The Importance of Prostate Cancer Testing: Know Your Number
Background: Overview of Prostate Cancer What is the Impact of Prostate Cancer?

The estimated number of men who died from prostate cancer in 2013 in Canada was 3,900.1

The death rate from prostate cancer has been dropping steadily over the past 10 years, due to better detection of prostate cancer at earlier stages and better treatment options becoming available. Based on estimates from statistics from 2006-2008, the chances of being alive five years after a diagnosis of prostate cancer is 96%.3 Research has shown that only about 50% of men who are diagnosed with prostate cancer will eventually die of causes related to prostate cancer.5

Some of the common symptoms of prostate cancer can be quite bothersome, including difficulty with urination. The treatments used for prostate cancer may also cause other problems. Surgery is a common treatment for prostate cancer. This may lead to sexual or urinary problems for some men.6,7 Medications that are used to treat prostate cancer can have side effects that can cause problems as well. Some medications that use hormones to treat the disease can lead to problems with attention, depression, hot flushes, osteoporosis, decrease in muscle size, fatigue, weight gain, erectile dysfunction, or blood abnormalities.8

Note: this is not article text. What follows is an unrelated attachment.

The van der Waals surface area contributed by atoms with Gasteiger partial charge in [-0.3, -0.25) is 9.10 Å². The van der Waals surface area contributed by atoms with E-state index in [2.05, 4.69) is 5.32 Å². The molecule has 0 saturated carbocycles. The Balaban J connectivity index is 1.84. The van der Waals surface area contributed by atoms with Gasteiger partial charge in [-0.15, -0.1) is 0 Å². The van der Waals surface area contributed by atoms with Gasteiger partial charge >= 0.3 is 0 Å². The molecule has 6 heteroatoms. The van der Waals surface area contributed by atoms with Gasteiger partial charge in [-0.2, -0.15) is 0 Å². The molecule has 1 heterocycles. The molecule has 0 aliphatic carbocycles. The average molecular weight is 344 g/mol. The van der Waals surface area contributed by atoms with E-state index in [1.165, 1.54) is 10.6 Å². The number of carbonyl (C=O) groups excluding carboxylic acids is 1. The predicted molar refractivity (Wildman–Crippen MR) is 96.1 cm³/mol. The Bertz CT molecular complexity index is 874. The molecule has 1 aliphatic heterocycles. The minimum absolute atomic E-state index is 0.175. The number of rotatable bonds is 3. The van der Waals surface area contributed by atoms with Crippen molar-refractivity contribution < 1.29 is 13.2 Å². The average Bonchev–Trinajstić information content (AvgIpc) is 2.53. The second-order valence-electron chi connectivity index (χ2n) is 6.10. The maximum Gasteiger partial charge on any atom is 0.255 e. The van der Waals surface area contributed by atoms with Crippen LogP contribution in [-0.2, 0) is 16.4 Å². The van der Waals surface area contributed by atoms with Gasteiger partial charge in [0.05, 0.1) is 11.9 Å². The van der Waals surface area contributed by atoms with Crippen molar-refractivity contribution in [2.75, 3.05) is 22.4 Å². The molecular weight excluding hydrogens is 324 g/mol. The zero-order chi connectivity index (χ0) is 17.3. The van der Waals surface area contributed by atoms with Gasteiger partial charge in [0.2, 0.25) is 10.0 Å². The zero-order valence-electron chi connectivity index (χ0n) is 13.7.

Men who have more advanced prostate cancer may have other symptoms, such as feeling more tired than usual, kidney problems or bone pain.9 Some men with advanced prostate cancer are treated with chemotherapy and/or radiation therapy, which can also have serious unpleasant side effects.10,11

For more information on possible treatments for prostate cancer, including potential side effects, see Prostate Cancer Canada’s web resources here. Each potential treatment is discussed in clear terms, including what the treatment is, how it is given and what the possible side effects might be.

The impact of prostate cancer is also felt in terms of financial stress on the healthcare system. A Canadian study published in 2000 estimated that the cost of managing prostate cancer was approximately $3.89 billion per year.12 This was about 5% of the total healthcare budget for that year. With newer, more expensive treatments now available to treat men with hormone refractory prostate cancer, these costs are likely to increase further.